From the opening bars of Right Here, Right Now to the closing vocal refrain of Acid 8000 – “if this don’t make your booty move, your booty must be dead!” – there was no escaping Fatboy Slim’s You’ve Come A Long Way, Baby at the tail end of the 90s.
The album, released 20 years ago today, represented the zenith of the ‘big beat’ movement, and helped the artist otherwise known as Norman Cook to forge a two decade long career.
909originals caught up with the funk soul brother himself, to recall the heady days in which the album was released, in October 1998.
909originals: How long after ‘Better Living Through Chemistry’ did you start putting ‘You’ve Come A Long Way, Baby’ together?
Norman Cook: At that time I was having a kind of ‘stream of consciousness’ output of Mighty Dub Katz / Freak Power / Pizzaman / Fatboy tunes which spewed forth from me almost daily! So I was pretty much into the next chapter immediately.
Better Living… had been pretty much a collection of the previous 12-inches on one record, whereas the challenge was to make an album that sounded like an actual album.
What was the first track you completed for the album, and at what point did you think ‘f**k me, I’ve got something good here’?
I think probably Gangster Tripping was the first one I did. I knew something significant was happening with the ‘holy trilogy that was Renegade Master, Brimful of Asha and Rockafeller Skank, which all came out whilst I was writing and recording the album.
There’s a video circulating on YouTube around the time Blame It On The Bassline came out, when you discuss the ‘politics of sampling’. When You’ve Come… came out and your career took off, did you ever stop to think ‘I’m amazed nobody has thought of doing this before’?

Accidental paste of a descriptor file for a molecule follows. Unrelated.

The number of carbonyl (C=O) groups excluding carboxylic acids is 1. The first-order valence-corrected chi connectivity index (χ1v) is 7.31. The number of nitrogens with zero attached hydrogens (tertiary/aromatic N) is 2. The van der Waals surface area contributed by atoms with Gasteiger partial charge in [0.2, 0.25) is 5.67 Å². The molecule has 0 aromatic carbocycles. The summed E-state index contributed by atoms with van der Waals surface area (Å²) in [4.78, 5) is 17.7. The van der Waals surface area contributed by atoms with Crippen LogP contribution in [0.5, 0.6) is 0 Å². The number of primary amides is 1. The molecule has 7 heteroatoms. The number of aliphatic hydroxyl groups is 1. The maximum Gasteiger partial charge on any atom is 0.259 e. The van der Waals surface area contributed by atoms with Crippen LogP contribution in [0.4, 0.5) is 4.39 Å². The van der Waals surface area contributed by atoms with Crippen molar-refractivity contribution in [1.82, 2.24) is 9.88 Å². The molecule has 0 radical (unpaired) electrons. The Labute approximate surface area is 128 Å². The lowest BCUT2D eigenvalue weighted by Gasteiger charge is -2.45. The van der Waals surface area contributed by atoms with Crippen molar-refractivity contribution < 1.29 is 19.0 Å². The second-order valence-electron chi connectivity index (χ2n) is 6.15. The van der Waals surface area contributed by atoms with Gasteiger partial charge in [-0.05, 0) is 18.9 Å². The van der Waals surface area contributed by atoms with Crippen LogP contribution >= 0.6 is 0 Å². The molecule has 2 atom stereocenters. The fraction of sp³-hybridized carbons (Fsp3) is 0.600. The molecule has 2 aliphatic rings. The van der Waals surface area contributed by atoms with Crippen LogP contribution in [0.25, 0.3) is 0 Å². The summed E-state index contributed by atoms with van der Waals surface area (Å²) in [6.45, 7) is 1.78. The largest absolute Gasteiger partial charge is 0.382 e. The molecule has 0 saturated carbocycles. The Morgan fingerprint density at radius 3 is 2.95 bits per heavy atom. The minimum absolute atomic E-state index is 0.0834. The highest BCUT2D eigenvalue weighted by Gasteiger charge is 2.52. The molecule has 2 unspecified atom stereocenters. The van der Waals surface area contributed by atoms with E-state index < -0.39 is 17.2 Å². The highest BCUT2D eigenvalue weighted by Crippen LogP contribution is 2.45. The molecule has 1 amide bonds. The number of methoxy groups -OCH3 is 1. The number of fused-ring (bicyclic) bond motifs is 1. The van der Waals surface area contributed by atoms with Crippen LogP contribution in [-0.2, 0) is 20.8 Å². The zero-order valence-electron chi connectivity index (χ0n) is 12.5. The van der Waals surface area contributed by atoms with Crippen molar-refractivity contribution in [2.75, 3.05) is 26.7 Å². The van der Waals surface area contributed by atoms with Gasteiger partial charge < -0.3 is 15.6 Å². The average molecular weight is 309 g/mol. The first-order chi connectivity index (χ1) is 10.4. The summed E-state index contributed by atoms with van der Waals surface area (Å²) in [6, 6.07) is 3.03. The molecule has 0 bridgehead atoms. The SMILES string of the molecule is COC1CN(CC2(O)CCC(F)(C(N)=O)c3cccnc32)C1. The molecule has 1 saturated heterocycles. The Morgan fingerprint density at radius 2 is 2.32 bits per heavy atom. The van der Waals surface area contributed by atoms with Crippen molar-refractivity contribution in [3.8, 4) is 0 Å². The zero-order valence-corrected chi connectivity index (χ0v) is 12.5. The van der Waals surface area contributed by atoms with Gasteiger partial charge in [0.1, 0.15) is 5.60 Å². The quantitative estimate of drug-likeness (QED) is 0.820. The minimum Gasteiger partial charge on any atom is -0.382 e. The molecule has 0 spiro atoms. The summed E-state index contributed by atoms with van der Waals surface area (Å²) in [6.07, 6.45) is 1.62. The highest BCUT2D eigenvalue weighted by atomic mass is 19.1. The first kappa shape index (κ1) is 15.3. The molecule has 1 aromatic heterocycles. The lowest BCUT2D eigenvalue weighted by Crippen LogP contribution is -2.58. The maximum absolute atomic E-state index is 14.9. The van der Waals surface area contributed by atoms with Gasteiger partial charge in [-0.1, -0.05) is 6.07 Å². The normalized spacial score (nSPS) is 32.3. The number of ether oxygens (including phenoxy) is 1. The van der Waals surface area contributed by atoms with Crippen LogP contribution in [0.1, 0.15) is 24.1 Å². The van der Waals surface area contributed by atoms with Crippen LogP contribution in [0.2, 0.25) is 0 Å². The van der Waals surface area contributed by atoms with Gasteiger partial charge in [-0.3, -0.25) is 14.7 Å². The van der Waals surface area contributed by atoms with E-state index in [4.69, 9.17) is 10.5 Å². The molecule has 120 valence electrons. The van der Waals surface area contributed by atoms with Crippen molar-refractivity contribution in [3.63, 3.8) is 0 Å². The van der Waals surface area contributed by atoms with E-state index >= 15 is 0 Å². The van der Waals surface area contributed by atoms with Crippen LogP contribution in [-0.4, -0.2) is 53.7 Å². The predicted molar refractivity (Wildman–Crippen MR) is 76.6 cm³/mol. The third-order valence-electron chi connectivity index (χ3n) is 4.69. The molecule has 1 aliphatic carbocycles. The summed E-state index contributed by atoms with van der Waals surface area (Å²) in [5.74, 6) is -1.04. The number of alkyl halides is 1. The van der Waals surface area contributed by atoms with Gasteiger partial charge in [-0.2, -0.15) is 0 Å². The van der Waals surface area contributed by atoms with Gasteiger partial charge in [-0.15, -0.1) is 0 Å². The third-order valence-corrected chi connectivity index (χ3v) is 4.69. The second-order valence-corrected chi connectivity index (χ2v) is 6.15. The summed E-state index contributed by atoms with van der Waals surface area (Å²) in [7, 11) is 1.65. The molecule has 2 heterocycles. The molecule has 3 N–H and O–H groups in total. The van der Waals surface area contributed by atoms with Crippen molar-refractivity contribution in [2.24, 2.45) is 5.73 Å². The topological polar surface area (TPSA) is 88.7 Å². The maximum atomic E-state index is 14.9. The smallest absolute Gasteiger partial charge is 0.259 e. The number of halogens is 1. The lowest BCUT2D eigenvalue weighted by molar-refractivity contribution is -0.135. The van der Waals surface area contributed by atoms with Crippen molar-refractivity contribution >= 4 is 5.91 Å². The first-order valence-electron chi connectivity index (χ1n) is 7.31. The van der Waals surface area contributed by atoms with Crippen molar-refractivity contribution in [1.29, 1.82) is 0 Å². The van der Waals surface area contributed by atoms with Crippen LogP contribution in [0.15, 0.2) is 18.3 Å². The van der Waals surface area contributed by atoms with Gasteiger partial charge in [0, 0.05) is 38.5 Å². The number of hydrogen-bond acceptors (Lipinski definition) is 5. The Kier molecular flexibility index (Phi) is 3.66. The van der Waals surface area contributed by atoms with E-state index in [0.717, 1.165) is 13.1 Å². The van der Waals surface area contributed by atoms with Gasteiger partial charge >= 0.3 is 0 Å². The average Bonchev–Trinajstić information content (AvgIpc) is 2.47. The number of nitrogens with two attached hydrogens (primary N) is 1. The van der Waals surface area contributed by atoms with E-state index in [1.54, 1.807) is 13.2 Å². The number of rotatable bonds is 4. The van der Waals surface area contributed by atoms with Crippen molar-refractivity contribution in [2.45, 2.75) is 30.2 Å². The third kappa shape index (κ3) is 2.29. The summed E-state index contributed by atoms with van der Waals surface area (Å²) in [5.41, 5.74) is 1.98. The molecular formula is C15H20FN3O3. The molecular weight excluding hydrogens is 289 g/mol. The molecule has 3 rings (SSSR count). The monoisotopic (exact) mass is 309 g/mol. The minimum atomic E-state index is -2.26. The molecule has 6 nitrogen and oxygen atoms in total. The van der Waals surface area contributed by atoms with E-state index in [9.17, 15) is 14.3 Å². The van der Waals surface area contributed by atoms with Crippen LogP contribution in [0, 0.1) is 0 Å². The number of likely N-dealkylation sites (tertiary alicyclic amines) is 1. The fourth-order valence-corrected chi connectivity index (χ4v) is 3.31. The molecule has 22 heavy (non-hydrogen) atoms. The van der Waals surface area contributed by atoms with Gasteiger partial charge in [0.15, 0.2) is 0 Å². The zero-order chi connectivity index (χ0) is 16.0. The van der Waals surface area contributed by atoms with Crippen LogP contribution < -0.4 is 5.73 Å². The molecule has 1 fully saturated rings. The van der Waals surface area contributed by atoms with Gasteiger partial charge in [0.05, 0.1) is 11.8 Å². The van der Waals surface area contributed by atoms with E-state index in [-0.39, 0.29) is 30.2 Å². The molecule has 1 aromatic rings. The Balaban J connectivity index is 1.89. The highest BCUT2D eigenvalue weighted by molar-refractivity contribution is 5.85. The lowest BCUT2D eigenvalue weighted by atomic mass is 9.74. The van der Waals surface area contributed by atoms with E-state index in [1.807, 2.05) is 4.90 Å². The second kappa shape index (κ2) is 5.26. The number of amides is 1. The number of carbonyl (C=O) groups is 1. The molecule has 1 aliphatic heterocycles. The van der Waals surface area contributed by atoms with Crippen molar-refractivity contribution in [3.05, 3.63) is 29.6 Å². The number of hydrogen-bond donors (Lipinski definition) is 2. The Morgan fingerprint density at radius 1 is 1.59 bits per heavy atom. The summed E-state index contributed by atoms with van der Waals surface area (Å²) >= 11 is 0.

I was aware that we were treading new ground with the new boundaries of sampling and copyright. It was a bit like the wild west, no one sure who was in charge. It was kind of exciting to be honest!
Skint’s Damian Harris once described big beat as “just a change from a house scene that wasn’t particularly inspiring at the time”. Was big beat really a genre in your eyes, or was it just one big long mashup, with You’ve Come… the high-water mark?
For me it was about finally realising I was more a DJ and producer than a musician, and, more importantly, deciding that there was no point in being a purist about the sanctity of different kinds of music. During my life I had loved pop, punk, hip hop and house music so why not throw them in the same pot, using a sampler as a blender..?
How long had you been aware of Camille Yarbrough’s Take Yo Praise before turning it into Praise You?
About three minutes. It went straight into the Akai S950…
It’s often said that authors don’t go back to their old works, as they will inevitably run into parts they loathe. What track (or tracks) on the album would you love to have done a different way, and what would you have done?
I think on the whole, it is a nice snapshot of where I was at the time, I think it still sounds ok. Maybe with the benefit of hindsight, I would have cleared a few more of the samples.
Given the era when it came out, You’ve Come… is lumped in with Oasis, Elastica, Catatonia et al as ‘essential Britpop albums’ – what did that whole ‘Britpop’ thing mean to you?
I don’t remember much about Britpop. I think I was too busy in nightclubs and the studio to notice what was going on outside.
Did you ever get to meet (or try to seek out) the ‘Fatboy’ from the album cover?
We did try and seek him out. We publicly asked him to get in touch, and we asked the photographer who took the shot. But we never found him.